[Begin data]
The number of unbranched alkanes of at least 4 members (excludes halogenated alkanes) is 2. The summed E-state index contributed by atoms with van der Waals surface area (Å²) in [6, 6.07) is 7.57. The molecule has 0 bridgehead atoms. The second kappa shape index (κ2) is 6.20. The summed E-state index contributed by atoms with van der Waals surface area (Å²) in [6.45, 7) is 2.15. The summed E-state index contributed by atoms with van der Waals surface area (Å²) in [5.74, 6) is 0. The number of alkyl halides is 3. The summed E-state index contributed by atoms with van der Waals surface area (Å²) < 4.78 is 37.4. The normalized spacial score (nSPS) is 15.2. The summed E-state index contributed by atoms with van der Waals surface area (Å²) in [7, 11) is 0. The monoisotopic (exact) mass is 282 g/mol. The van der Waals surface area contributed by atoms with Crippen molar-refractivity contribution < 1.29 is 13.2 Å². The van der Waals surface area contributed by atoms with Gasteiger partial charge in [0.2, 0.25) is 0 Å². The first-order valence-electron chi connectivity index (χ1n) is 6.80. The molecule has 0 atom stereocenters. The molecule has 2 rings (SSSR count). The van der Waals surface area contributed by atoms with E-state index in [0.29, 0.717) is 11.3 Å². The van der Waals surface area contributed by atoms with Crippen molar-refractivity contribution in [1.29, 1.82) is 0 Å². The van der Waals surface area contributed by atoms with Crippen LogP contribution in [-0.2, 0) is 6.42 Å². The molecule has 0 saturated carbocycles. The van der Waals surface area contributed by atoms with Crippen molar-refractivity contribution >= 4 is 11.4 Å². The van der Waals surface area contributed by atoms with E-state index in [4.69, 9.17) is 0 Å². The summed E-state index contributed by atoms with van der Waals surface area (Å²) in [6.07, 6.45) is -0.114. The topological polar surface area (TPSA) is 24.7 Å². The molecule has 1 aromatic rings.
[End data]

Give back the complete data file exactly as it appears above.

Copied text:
The number of unbranched alkanes of at least 4 members (excludes halogenated alkanes) is 2. The summed E-state index contributed by atoms with van der Waals surface area (Å²) in [6, 6.07) is 7.57. The molecule has 0 bridgehead atoms. The second kappa shape index (κ2) is 6.20. The summed E-state index contributed by atoms with van der Waals surface area (Å²) in [6.45, 7) is 2.15. The summed E-state index contributed by atoms with van der Waals surface area (Å²) in [5.74, 6) is 0. The number of alkyl halides is 3. The summed E-state index contributed by atoms with van der Waals surface area (Å²) < 4.78 is 37.4. The normalized spacial score (nSPS) is 15.2. The summed E-state index contributed by atoms with van der Waals surface area (Å²) in [7, 11) is 0. The monoisotopic (exact) mass is 282 g/mol. The van der Waals surface area contributed by atoms with Crippen molar-refractivity contribution < 1.29 is 13.2 Å². The van der Waals surface area contributed by atoms with Gasteiger partial charge in [0.2, 0.25) is 0 Å². The first-order valence-electron chi connectivity index (χ1n) is 6.80. The molecule has 0 atom stereocenters. The molecule has 2 rings (SSSR count). The van der Waals surface area contributed by atoms with E-state index in [0.29, 0.717) is 11.3 Å². The van der Waals surface area contributed by atoms with Crippen molar-refractivity contribution in [1.29, 1.82) is 0 Å². The van der Waals surface area contributed by atoms with Crippen LogP contribution in [-0.2, 0) is 6.42 Å². The molecule has 0 saturated carbocycles. The van der Waals surface area contributed by atoms with Crippen molar-refractivity contribution >= 4 is 11.4 Å². The van der Waals surface area contributed by atoms with E-state index in [4.69, 9.17) is 0 Å². The summed E-state index contributed by atoms with van der Waals surface area (Å²) in [6.07, 6.45) is -0.114. The topological polar surface area (TPSA) is 24.7 Å². The molecule has 1 aromatic rings.